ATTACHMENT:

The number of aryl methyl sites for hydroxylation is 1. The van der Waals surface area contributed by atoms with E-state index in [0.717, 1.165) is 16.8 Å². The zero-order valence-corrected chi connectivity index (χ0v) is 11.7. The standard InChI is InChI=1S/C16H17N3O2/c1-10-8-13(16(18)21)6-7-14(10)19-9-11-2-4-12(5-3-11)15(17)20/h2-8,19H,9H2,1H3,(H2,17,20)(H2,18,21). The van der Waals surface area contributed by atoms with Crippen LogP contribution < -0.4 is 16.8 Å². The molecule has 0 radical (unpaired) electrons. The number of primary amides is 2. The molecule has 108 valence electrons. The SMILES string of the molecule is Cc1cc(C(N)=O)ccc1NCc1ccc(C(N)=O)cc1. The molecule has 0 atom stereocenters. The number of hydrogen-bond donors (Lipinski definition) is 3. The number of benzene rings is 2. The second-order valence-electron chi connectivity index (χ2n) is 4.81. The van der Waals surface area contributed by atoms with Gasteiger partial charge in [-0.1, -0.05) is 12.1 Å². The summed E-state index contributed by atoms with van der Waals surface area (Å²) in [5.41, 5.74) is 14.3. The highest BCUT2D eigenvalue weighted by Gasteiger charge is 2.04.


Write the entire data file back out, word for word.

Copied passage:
The number of aryl methyl sites for hydroxylation is 1. The van der Waals surface area contributed by atoms with E-state index in [0.717, 1.165) is 16.8 Å². The zero-order valence-corrected chi connectivity index (χ0v) is 11.7. The standard InChI is InChI=1S/C16H17N3O2/c1-10-8-13(16(18)21)6-7-14(10)19-9-11-2-4-12(5-3-11)15(17)20/h2-8,19H,9H2,1H3,(H2,17,20)(H2,18,21). The van der Waals surface area contributed by atoms with Crippen LogP contribution < -0.4 is 16.8 Å². The molecule has 0 radical (unpaired) electrons. The number of primary amides is 2. The molecule has 108 valence electrons. The SMILES string of the molecule is Cc1cc(C(N)=O)ccc1NCc1ccc(C(N)=O)cc1. The molecule has 0 atom stereocenters. The number of hydrogen-bond donors (Lipinski definition) is 3. The number of benzene rings is 2. The second-order valence-electron chi connectivity index (χ2n) is 4.81. The van der Waals surface area contributed by atoms with Gasteiger partial charge in [-0.1, -0.05) is 12.1 Å². The summed E-state index contributed by atoms with van der Waals surface area (Å²) in [5.41, 5.74) is 14.3. The highest BCUT2D eigenvalue weighted by Gasteiger charge is 2.04.